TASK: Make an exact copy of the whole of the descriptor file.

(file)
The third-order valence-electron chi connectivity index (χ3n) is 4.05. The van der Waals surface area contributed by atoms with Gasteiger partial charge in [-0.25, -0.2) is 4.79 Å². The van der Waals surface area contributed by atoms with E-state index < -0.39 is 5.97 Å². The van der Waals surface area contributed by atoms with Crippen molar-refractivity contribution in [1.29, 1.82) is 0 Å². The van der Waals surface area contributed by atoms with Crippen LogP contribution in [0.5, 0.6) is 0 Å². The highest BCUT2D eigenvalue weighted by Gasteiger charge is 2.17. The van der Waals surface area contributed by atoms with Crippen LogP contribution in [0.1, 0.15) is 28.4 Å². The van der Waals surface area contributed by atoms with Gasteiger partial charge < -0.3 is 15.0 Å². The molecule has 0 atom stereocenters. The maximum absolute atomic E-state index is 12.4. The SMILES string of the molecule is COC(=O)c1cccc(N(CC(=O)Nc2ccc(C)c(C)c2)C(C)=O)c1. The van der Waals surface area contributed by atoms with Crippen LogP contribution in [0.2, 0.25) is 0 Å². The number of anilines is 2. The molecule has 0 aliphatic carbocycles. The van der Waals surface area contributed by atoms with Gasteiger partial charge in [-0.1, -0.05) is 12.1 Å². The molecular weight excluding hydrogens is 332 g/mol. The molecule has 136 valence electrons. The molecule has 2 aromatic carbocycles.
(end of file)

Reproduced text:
The third-order valence-electron chi connectivity index (χ3n) is 4.05. The van der Waals surface area contributed by atoms with Gasteiger partial charge in [-0.25, -0.2) is 4.79 Å². The van der Waals surface area contributed by atoms with E-state index < -0.39 is 5.97 Å². The van der Waals surface area contributed by atoms with Crippen molar-refractivity contribution in [1.29, 1.82) is 0 Å². The van der Waals surface area contributed by atoms with Crippen LogP contribution in [0.5, 0.6) is 0 Å². The highest BCUT2D eigenvalue weighted by Gasteiger charge is 2.17. The van der Waals surface area contributed by atoms with Crippen LogP contribution in [0.1, 0.15) is 28.4 Å². The van der Waals surface area contributed by atoms with Gasteiger partial charge < -0.3 is 15.0 Å². The molecule has 0 atom stereocenters. The maximum absolute atomic E-state index is 12.4. The SMILES string of the molecule is COC(=O)c1cccc(N(CC(=O)Nc2ccc(C)c(C)c2)C(C)=O)c1. The van der Waals surface area contributed by atoms with Crippen LogP contribution in [0.2, 0.25) is 0 Å². The number of anilines is 2. The molecule has 0 aliphatic carbocycles. The van der Waals surface area contributed by atoms with Gasteiger partial charge in [-0.1, -0.05) is 12.1 Å². The molecular weight excluding hydrogens is 332 g/mol. The molecule has 136 valence electrons. The molecule has 2 aromatic carbocycles.